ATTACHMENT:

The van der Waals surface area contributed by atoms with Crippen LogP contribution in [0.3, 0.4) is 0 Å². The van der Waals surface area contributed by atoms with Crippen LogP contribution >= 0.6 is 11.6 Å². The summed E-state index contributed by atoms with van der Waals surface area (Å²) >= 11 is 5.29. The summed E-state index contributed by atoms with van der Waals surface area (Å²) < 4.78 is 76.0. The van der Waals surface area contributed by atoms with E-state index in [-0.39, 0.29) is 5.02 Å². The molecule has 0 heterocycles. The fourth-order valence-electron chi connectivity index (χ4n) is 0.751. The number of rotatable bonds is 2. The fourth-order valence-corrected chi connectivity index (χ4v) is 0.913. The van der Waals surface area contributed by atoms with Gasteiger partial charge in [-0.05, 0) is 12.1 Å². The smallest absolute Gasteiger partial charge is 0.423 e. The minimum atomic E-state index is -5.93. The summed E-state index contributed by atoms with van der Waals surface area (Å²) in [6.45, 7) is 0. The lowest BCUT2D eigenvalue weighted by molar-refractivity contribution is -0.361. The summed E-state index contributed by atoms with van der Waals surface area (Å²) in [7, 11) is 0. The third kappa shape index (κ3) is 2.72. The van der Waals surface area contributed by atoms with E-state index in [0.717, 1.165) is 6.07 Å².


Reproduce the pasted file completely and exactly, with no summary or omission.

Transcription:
The van der Waals surface area contributed by atoms with Crippen LogP contribution in [0.3, 0.4) is 0 Å². The van der Waals surface area contributed by atoms with Crippen LogP contribution >= 0.6 is 11.6 Å². The summed E-state index contributed by atoms with van der Waals surface area (Å²) >= 11 is 5.29. The summed E-state index contributed by atoms with van der Waals surface area (Å²) < 4.78 is 76.0. The van der Waals surface area contributed by atoms with E-state index in [-0.39, 0.29) is 5.02 Å². The molecule has 0 heterocycles. The fourth-order valence-electron chi connectivity index (χ4n) is 0.751. The number of rotatable bonds is 2. The fourth-order valence-corrected chi connectivity index (χ4v) is 0.913. The van der Waals surface area contributed by atoms with Gasteiger partial charge in [-0.05, 0) is 12.1 Å². The smallest absolute Gasteiger partial charge is 0.423 e. The minimum atomic E-state index is -5.93. The summed E-state index contributed by atoms with van der Waals surface area (Å²) in [6.45, 7) is 0. The lowest BCUT2D eigenvalue weighted by molar-refractivity contribution is -0.361. The summed E-state index contributed by atoms with van der Waals surface area (Å²) in [7, 11) is 0. The third kappa shape index (κ3) is 2.72. The van der Waals surface area contributed by atoms with E-state index in [0.717, 1.165) is 6.07 Å².